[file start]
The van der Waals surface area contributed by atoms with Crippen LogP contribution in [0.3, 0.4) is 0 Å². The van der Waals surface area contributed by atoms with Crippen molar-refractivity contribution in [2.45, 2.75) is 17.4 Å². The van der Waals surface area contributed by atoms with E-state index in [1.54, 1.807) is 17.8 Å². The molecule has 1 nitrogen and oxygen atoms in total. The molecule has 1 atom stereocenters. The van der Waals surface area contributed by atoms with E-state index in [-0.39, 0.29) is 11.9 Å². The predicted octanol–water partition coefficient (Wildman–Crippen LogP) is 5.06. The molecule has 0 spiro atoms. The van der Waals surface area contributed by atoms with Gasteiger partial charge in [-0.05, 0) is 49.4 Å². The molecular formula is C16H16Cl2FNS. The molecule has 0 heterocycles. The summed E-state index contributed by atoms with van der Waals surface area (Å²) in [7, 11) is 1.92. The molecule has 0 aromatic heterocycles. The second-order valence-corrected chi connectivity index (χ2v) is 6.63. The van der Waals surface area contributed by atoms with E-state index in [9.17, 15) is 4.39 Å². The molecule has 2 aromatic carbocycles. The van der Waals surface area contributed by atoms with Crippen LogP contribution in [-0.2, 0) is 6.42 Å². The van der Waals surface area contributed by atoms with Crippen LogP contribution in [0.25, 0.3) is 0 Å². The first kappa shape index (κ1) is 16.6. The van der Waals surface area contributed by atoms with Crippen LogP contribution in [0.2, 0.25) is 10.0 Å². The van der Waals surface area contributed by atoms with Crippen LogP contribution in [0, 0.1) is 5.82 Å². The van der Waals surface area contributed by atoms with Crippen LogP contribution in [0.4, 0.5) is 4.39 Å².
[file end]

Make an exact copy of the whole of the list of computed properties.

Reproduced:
The van der Waals surface area contributed by atoms with Crippen LogP contribution in [0.3, 0.4) is 0 Å². The van der Waals surface area contributed by atoms with Crippen molar-refractivity contribution in [2.45, 2.75) is 17.4 Å². The van der Waals surface area contributed by atoms with E-state index in [1.54, 1.807) is 17.8 Å². The molecule has 1 nitrogen and oxygen atoms in total. The molecule has 1 atom stereocenters. The van der Waals surface area contributed by atoms with E-state index in [-0.39, 0.29) is 11.9 Å². The predicted octanol–water partition coefficient (Wildman–Crippen LogP) is 5.06. The molecule has 0 spiro atoms. The van der Waals surface area contributed by atoms with Gasteiger partial charge in [-0.05, 0) is 49.4 Å². The molecular formula is C16H16Cl2FNS. The molecule has 0 heterocycles. The summed E-state index contributed by atoms with van der Waals surface area (Å²) in [7, 11) is 1.92. The molecule has 0 aromatic heterocycles. The second-order valence-corrected chi connectivity index (χ2v) is 6.63. The van der Waals surface area contributed by atoms with E-state index in [9.17, 15) is 4.39 Å². The molecule has 2 aromatic carbocycles. The van der Waals surface area contributed by atoms with Crippen LogP contribution in [-0.2, 0) is 6.42 Å². The van der Waals surface area contributed by atoms with Crippen LogP contribution in [0.25, 0.3) is 0 Å². The first kappa shape index (κ1) is 16.6. The van der Waals surface area contributed by atoms with Crippen LogP contribution in [0.2, 0.25) is 10.0 Å². The van der Waals surface area contributed by atoms with Crippen LogP contribution in [0, 0.1) is 5.82 Å². The van der Waals surface area contributed by atoms with Crippen LogP contribution in [0.4, 0.5) is 4.39 Å².